Coping with Calamity: Natural Disasters, Armed Conflict and Development Aid

PhD thesis

Rosvold, Elisabeth Lio (2019) Coping with Calamity: Natural Disasters, Armed Conflict and Development Aid. PhD thesis, Department of Sociology and Political Science, Norwegian University of Science and Technology, Trondheim.

Climate change means we can expect more intense and likely more frequent extreme weather in the future. Many of the countries that will be hit hardest are also the ones that will suffer the most from extreme weather and natural disasters because they already experience armed conflicts, some for years at a time. Existing research has focused on how climate might create new conflicts, with little focus on how these relationships are in fact circular. Although conflict can increase vulnerability towards extreme weather, extreme weather can also affect ongoing conflicts. Knowing more about this relationship is an important step towards achieving the UN Sustainable Development Goals.

In the thesis I look more closely at what happens when a country in conflict is hit by a natural disaster. More specifically I investigate the actors in conflict – both governments and insurgents – and how their capacity for waging war can change when a natural disaster occurs. Natural disasters can kill, destroy infrastructure and make areas impassable, but they rarely affect a whole country and its actors equally. The thesis uses precise location data on disasters, conflicts, and aid projects to investigate how conflict actors are affected differently depending on where natural disasters occur and where conflicts take place. The thesis also looks at how development aid projects, one of the most important tools we have in tackling disasters and conflict, can be influenced by existing political cleavages. This is the case if distribution of aid benefits the authorities’ supporters, at the cost of vulnerable and often excluded groups.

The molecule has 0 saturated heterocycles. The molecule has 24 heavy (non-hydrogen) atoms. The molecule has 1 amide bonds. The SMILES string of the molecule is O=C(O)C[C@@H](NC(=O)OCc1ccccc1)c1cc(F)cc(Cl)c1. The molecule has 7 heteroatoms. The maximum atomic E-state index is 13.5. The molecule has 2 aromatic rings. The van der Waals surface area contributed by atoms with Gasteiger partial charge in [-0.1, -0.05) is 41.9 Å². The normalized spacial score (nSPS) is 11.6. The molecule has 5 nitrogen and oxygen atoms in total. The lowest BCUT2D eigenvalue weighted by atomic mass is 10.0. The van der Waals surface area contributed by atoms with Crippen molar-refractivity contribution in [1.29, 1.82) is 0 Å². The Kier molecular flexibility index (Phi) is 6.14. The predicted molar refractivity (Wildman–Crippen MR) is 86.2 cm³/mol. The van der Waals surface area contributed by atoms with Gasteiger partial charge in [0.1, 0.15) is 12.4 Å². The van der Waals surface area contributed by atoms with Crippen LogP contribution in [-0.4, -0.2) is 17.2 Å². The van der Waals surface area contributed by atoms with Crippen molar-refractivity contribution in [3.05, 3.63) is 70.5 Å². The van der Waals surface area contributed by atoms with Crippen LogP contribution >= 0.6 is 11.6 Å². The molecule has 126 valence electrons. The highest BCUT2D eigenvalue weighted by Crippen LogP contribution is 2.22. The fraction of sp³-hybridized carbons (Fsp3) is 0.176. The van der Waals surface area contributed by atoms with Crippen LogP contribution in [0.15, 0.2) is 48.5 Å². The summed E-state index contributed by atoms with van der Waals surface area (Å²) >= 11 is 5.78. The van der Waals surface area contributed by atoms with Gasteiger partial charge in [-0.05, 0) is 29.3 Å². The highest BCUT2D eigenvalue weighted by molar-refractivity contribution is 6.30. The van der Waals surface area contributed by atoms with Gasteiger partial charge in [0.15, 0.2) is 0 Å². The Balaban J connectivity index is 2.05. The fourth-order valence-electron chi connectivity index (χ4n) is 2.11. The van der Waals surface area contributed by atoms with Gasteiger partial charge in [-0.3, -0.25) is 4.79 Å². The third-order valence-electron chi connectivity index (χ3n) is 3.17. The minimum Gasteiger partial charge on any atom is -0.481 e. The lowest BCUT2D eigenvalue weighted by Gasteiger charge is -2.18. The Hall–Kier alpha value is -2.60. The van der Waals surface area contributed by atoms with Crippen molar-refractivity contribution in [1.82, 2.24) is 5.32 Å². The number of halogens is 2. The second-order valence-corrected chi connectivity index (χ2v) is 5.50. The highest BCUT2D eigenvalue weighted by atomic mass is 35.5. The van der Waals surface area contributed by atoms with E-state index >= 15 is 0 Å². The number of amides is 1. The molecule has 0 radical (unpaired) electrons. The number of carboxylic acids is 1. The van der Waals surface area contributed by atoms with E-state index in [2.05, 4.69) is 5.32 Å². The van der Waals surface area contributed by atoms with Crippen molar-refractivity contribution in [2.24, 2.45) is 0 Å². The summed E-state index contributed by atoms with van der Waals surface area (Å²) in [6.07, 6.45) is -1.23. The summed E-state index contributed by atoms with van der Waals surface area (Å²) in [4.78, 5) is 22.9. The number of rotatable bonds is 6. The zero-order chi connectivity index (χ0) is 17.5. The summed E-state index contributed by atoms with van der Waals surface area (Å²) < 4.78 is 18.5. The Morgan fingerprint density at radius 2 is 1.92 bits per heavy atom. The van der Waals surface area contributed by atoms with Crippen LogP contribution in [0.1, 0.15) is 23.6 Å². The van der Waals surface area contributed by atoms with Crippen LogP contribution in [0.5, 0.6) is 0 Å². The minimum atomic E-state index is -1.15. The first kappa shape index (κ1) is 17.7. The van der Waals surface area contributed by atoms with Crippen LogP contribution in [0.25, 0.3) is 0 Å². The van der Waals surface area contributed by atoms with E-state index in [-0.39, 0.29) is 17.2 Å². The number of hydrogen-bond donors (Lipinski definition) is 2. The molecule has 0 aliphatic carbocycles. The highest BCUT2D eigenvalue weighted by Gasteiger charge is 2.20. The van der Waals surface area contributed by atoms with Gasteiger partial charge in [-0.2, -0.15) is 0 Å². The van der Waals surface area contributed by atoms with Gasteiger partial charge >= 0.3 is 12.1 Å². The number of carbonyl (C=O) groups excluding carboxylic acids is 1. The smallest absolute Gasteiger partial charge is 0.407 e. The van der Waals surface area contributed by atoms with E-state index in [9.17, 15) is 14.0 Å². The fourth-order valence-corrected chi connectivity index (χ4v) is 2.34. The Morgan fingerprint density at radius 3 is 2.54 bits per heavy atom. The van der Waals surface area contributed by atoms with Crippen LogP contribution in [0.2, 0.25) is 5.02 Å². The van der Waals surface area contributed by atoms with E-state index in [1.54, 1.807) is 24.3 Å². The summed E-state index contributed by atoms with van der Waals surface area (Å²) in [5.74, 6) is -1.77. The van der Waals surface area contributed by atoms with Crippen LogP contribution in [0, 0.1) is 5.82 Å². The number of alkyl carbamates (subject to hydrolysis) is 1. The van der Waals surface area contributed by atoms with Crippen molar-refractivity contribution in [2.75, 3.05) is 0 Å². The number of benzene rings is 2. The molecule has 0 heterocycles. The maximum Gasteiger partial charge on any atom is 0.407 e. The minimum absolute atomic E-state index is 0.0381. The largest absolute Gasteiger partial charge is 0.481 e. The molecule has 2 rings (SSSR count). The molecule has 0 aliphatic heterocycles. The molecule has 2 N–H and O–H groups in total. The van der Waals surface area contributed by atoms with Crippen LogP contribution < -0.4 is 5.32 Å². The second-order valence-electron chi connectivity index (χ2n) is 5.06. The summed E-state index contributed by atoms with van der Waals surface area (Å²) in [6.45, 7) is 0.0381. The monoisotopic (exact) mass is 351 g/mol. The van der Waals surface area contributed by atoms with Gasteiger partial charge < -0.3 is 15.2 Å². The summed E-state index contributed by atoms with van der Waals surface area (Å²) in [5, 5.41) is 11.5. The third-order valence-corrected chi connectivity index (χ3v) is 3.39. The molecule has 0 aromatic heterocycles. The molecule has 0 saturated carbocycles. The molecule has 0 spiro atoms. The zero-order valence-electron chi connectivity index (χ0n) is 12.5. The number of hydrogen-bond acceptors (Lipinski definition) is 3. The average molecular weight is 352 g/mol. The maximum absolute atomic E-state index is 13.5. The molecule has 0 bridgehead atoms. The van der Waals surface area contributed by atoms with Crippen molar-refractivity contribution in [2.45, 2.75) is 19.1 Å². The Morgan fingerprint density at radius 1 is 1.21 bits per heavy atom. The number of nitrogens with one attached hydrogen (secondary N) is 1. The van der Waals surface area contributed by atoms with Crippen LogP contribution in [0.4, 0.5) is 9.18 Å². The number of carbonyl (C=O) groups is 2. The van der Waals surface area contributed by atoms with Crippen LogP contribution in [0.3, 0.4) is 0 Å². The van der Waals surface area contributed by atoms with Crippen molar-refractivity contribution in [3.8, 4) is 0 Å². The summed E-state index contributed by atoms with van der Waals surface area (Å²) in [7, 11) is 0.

This thesis finds that disasters which hit conflict zones directly can temporarily reduce the level of violence. This is especially the case in separatist conflicts where rebel groups are responsible for the local population. In addition, it finds that aid projects can make the local population better prepared to tackle extreme weather. However, this assumes that aid is provided to those who need it the most, which is not always the case, especially when aid is distributed along political cleavages. As conflict makes affected areas especially vulnerable to future climate change, the findings of this thesis indicate that conflict resolution might be necessary for vulnerable populations to cope with the consequences of a changing climate.

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